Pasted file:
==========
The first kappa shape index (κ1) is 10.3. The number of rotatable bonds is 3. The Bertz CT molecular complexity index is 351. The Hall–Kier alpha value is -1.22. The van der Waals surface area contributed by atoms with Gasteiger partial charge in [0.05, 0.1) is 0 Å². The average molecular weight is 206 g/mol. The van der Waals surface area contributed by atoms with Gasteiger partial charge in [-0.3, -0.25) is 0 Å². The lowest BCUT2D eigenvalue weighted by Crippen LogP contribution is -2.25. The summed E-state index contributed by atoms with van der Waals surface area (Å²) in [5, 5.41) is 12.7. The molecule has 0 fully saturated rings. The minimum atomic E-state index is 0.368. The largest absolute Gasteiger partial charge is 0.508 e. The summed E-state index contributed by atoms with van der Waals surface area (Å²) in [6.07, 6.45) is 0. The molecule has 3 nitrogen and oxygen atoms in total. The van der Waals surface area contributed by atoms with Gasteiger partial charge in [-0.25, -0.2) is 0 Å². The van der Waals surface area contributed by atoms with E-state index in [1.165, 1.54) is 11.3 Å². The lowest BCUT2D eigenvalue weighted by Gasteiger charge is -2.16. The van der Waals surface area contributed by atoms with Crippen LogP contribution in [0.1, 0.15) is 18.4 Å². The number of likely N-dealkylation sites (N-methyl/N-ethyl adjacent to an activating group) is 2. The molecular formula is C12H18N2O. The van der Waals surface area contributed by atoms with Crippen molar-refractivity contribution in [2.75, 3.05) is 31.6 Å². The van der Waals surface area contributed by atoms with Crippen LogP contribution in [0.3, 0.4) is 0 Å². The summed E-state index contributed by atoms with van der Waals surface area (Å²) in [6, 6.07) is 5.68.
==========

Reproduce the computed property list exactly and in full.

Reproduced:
The first kappa shape index (κ1) is 10.3. The number of rotatable bonds is 3. The Bertz CT molecular complexity index is 351. The Hall–Kier alpha value is -1.22. The van der Waals surface area contributed by atoms with Gasteiger partial charge in [0.05, 0.1) is 0 Å². The average molecular weight is 206 g/mol. The van der Waals surface area contributed by atoms with Gasteiger partial charge in [-0.3, -0.25) is 0 Å². The lowest BCUT2D eigenvalue weighted by Crippen LogP contribution is -2.25. The summed E-state index contributed by atoms with van der Waals surface area (Å²) in [5, 5.41) is 12.7. The molecule has 0 fully saturated rings. The minimum atomic E-state index is 0.368. The largest absolute Gasteiger partial charge is 0.508 e. The summed E-state index contributed by atoms with van der Waals surface area (Å²) in [6.07, 6.45) is 0. The molecule has 3 nitrogen and oxygen atoms in total. The van der Waals surface area contributed by atoms with Gasteiger partial charge in [-0.25, -0.2) is 0 Å². The van der Waals surface area contributed by atoms with E-state index in [1.165, 1.54) is 11.3 Å². The lowest BCUT2D eigenvalue weighted by Gasteiger charge is -2.16. The van der Waals surface area contributed by atoms with Crippen LogP contribution in [0.1, 0.15) is 18.4 Å². The number of likely N-dealkylation sites (N-methyl/N-ethyl adjacent to an activating group) is 2. The molecular formula is C12H18N2O. The van der Waals surface area contributed by atoms with Crippen molar-refractivity contribution in [2.75, 3.05) is 31.6 Å². The van der Waals surface area contributed by atoms with Crippen LogP contribution in [0.3, 0.4) is 0 Å². The summed E-state index contributed by atoms with van der Waals surface area (Å²) in [6, 6.07) is 5.68.